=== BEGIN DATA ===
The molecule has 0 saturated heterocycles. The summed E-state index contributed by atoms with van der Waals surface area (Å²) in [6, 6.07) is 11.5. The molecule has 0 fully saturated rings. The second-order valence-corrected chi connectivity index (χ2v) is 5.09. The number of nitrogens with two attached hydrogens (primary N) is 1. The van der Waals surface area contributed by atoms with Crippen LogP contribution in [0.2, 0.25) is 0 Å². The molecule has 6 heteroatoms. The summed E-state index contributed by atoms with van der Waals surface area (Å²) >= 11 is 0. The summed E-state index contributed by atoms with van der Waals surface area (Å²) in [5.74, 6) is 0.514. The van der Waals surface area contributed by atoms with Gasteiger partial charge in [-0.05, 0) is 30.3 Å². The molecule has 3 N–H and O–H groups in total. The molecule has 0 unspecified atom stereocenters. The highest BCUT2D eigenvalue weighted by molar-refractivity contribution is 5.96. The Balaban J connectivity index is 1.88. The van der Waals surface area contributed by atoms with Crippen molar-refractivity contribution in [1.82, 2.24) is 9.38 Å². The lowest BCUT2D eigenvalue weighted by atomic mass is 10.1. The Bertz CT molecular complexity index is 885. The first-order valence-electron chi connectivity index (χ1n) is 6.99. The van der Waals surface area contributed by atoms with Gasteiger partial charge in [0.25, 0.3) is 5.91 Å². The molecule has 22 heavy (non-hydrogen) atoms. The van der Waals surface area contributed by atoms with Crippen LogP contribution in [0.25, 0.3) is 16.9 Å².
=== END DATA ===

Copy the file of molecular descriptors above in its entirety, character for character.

The molecule has 0 saturated heterocycles. The summed E-state index contributed by atoms with van der Waals surface area (Å²) in [6, 6.07) is 11.5. The molecule has 0 fully saturated rings. The second-order valence-corrected chi connectivity index (χ2v) is 5.09. The number of nitrogens with two attached hydrogens (primary N) is 1. The van der Waals surface area contributed by atoms with Crippen LogP contribution in [0.2, 0.25) is 0 Å². The molecule has 6 heteroatoms. The summed E-state index contributed by atoms with van der Waals surface area (Å²) >= 11 is 0. The summed E-state index contributed by atoms with van der Waals surface area (Å²) in [5.74, 6) is 0.514. The van der Waals surface area contributed by atoms with Gasteiger partial charge in [-0.05, 0) is 30.3 Å². The molecule has 3 N–H and O–H groups in total. The molecule has 0 unspecified atom stereocenters. The highest BCUT2D eigenvalue weighted by molar-refractivity contribution is 5.96. The Balaban J connectivity index is 1.88. The van der Waals surface area contributed by atoms with Crippen molar-refractivity contribution in [1.82, 2.24) is 9.38 Å². The lowest BCUT2D eigenvalue weighted by atomic mass is 10.1. The Bertz CT molecular complexity index is 885. The first-order valence-electron chi connectivity index (χ1n) is 6.99. The van der Waals surface area contributed by atoms with Gasteiger partial charge in [0.25, 0.3) is 5.91 Å². The molecule has 22 heavy (non-hydrogen) atoms. The van der Waals surface area contributed by atoms with Crippen LogP contribution in [0.25, 0.3) is 16.9 Å².